The Development of Clinical Practice Guidelines for the Prediction and Prevention of Pressure Ulcers Using a Transdisciplinary Approach

2.50
Hdl Handle:
http://hdl.handle.net/10755/148030
Type:
Presentation
Title:
The Development of Clinical Practice Guidelines for the Prediction and Prevention of Pressure Ulcers Using a Transdisciplinary Approach
Abstract:
The Development of Clinical Practice Guidelines for the Prediction and Prevention of Pressure Ulcers Using a Transdisciplinary Approach
Conference Sponsor:Sigma Theta Tau International
Conference Year:2003
Author:Murray, Linda D., FRCNA, AFCHSE
P.I. Institution Name:Edith Cowan University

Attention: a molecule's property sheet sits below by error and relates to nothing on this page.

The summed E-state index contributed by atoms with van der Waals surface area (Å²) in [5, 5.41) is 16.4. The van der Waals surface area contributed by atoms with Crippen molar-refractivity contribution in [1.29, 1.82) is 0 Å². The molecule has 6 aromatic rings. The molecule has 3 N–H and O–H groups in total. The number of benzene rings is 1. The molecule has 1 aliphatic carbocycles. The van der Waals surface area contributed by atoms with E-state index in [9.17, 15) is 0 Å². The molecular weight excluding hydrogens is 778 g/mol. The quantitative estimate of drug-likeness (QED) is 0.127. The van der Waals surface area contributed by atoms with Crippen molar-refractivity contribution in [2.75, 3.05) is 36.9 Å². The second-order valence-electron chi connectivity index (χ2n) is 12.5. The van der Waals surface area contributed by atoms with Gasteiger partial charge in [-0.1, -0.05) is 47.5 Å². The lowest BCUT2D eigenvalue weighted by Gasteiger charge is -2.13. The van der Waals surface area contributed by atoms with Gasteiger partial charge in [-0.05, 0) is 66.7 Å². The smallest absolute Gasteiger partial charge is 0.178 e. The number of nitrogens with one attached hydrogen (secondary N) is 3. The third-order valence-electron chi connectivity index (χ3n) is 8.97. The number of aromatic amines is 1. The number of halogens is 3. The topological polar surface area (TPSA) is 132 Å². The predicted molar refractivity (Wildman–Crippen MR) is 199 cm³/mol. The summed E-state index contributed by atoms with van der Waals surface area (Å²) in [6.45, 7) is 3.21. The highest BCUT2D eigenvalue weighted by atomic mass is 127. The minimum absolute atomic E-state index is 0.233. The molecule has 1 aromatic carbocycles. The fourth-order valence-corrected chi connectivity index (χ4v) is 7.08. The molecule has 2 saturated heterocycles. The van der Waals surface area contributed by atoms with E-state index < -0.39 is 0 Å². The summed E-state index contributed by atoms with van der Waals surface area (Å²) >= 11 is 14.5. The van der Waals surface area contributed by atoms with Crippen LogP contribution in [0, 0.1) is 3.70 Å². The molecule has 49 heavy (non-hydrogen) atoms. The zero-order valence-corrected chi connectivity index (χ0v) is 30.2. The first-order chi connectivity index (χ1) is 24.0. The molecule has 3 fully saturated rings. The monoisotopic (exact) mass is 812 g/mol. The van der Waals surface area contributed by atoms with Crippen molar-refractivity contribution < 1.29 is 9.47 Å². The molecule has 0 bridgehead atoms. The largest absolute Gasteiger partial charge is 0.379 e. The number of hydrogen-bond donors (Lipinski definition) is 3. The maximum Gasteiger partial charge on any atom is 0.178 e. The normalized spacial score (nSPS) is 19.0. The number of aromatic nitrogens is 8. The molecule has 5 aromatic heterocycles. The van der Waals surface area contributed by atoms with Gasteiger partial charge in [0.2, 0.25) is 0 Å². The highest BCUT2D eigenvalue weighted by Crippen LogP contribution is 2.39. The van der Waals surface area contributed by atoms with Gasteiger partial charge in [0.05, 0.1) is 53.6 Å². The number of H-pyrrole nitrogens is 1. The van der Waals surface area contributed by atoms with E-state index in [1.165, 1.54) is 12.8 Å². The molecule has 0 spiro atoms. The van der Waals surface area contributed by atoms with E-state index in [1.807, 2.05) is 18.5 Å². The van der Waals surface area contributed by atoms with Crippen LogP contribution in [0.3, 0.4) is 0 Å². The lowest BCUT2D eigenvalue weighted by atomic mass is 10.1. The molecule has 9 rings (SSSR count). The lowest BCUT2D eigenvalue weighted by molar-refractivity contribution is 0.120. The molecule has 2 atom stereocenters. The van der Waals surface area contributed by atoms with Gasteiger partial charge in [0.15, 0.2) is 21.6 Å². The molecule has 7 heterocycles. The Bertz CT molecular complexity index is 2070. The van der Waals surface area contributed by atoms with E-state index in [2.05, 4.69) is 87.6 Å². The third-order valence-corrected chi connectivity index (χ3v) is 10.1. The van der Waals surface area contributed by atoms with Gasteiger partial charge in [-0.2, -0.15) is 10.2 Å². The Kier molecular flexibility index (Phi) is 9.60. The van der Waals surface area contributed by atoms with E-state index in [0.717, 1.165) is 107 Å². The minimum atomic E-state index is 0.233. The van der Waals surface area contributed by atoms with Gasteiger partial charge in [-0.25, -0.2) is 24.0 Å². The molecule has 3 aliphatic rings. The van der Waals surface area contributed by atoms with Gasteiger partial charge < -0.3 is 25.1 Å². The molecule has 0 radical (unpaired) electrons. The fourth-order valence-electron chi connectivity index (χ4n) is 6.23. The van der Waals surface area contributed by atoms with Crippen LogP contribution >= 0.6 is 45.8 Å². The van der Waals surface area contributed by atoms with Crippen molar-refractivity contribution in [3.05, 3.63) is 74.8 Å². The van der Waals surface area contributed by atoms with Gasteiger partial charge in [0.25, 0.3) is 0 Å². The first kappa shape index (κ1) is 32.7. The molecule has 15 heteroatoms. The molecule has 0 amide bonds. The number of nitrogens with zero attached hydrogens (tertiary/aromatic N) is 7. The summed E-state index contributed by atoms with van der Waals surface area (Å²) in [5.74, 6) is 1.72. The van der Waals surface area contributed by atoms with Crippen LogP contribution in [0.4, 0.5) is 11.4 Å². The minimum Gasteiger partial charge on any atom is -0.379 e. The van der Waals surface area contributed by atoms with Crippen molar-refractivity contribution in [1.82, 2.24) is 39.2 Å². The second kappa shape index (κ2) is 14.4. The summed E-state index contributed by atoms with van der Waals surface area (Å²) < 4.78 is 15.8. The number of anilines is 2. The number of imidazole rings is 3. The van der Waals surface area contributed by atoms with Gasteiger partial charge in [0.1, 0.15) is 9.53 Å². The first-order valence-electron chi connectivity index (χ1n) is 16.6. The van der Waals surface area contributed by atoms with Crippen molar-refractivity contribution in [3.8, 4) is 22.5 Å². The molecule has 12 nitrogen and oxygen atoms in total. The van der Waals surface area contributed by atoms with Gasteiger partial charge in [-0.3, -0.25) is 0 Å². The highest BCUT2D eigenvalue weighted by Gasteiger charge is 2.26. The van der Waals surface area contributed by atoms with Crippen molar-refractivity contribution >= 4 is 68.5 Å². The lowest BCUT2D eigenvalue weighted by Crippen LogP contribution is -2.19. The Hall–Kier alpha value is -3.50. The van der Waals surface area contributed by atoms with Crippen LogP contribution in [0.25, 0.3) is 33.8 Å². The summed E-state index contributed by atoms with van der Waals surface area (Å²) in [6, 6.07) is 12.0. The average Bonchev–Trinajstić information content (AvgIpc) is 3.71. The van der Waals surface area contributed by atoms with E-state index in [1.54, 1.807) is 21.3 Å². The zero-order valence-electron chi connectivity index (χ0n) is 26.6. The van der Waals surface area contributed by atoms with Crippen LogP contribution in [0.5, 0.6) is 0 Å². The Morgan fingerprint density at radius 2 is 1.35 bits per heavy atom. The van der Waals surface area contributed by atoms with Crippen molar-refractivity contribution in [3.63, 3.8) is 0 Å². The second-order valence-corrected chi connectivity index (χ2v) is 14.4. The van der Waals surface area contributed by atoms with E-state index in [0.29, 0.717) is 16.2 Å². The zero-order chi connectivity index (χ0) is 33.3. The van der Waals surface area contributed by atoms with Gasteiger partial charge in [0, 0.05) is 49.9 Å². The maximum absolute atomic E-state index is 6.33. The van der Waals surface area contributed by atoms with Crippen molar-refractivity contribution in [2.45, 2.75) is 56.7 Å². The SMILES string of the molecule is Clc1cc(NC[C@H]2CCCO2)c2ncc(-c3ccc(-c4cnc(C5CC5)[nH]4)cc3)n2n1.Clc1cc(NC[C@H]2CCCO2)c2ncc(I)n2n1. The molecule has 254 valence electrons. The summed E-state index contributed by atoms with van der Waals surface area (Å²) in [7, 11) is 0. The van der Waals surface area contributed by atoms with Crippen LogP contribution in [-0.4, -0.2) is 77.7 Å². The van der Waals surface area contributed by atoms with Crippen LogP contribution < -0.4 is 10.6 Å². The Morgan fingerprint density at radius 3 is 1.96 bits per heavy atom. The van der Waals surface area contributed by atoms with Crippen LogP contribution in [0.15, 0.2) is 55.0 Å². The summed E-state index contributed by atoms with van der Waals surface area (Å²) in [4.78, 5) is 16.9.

This paper will describe the development and publication of Australian Clinical Practice Guidelines for the Prediction and Prevention of Pressure ulcers. Pressure ulcers have been identified as a worldwide problem that have influenced patient /client morbidity and mortality. The literature identified that the incidence of pressure ulcers in hospitals ranges from 2.7 to 29.5 per cent, with prevalence rates ranging from 9.2 to 66 per cent. Australian studies have identified prevalence rates at the lower end of this range. The Australian Wound Management Association Inc. (AWMA) is a national body with membership drawn from health care professionals. AWMA aims to promote increased awareness, knowledge and the application of effective wound management. In 1996, the AWMA Pressure Ulcer Interest Sub-committee (PUISC) was formed. This PUISC consisted of 19 transdisiciplinary representatives with a wealth of professional expertise in a range of health care settings. The objectives of the Sub-committee were to: * develop national clinical guidelines to identify adults at risk°¨ of developing pressure ulcers and outline interventions for prevention; * collate national published data on the incidence and prevalence of pressure ulcers in Australia; * produce an inventory of pressure reducing and pressure relieving equipment; and * disseminate and update the guidelines. In 2001, AWMA published Clinical Practice Guidelines designed to assist health care professionals and consumers to make appropriate clinical decisions. These guidelines provide recommendations regarding the delivery of quality care across a range of health care settings and are designed to assist decision making, based on the best information available at the date of publication. The Guidelines have stimulated further research in the area of pressure ulcer prevention and management. A doctoral candidate is undertaking research to identify the effect on pressure ulcer prevalence in tertiary institutions folowing the introduction of the guidelines.